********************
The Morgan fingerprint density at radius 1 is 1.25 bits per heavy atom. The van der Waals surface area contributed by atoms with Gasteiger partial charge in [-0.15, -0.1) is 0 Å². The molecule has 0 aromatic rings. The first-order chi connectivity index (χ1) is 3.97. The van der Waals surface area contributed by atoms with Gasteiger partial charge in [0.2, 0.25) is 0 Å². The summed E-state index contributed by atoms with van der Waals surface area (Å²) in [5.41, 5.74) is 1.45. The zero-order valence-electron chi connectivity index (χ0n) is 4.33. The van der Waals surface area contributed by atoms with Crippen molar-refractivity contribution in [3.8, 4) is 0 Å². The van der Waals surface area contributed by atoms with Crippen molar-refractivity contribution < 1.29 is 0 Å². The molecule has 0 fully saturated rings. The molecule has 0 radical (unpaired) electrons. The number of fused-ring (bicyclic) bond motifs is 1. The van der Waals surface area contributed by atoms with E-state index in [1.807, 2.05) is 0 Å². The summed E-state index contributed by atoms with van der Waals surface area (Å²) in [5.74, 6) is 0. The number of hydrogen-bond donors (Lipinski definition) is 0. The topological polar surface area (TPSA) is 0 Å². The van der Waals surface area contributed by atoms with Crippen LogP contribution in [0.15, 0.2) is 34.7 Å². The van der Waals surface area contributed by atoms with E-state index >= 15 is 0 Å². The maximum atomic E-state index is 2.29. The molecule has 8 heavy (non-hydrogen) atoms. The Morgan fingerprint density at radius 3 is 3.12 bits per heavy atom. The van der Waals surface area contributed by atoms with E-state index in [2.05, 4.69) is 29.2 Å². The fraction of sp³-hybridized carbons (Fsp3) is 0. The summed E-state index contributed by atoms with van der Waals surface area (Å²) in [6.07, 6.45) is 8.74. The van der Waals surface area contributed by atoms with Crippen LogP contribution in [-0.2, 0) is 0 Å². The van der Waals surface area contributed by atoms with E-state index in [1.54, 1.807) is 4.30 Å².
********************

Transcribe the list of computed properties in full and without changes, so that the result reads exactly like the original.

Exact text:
The Morgan fingerprint density at radius 1 is 1.25 bits per heavy atom. The van der Waals surface area contributed by atoms with Gasteiger partial charge in [-0.15, -0.1) is 0 Å². The molecule has 0 aromatic rings. The first-order chi connectivity index (χ1) is 3.97. The van der Waals surface area contributed by atoms with Gasteiger partial charge in [0.2, 0.25) is 0 Å². The summed E-state index contributed by atoms with van der Waals surface area (Å²) in [5.41, 5.74) is 1.45. The zero-order valence-electron chi connectivity index (χ0n) is 4.33. The van der Waals surface area contributed by atoms with Crippen molar-refractivity contribution in [3.8, 4) is 0 Å². The van der Waals surface area contributed by atoms with Crippen molar-refractivity contribution < 1.29 is 0 Å². The molecule has 0 fully saturated rings. The molecule has 0 radical (unpaired) electrons. The number of fused-ring (bicyclic) bond motifs is 1. The van der Waals surface area contributed by atoms with E-state index in [1.807, 2.05) is 0 Å². The summed E-state index contributed by atoms with van der Waals surface area (Å²) in [5.74, 6) is 0. The number of hydrogen-bond donors (Lipinski definition) is 0. The topological polar surface area (TPSA) is 0 Å². The van der Waals surface area contributed by atoms with Crippen LogP contribution in [0.15, 0.2) is 34.7 Å². The van der Waals surface area contributed by atoms with E-state index >= 15 is 0 Å². The maximum atomic E-state index is 2.29. The molecule has 8 heavy (non-hydrogen) atoms. The Morgan fingerprint density at radius 3 is 3.12 bits per heavy atom. The van der Waals surface area contributed by atoms with E-state index in [2.05, 4.69) is 29.2 Å². The fraction of sp³-hybridized carbons (Fsp3) is 0. The summed E-state index contributed by atoms with van der Waals surface area (Å²) in [6.07, 6.45) is 8.74. The van der Waals surface area contributed by atoms with Crippen LogP contribution in [-0.2, 0) is 0 Å². The van der Waals surface area contributed by atoms with E-state index in [1.54, 1.807) is 4.30 Å².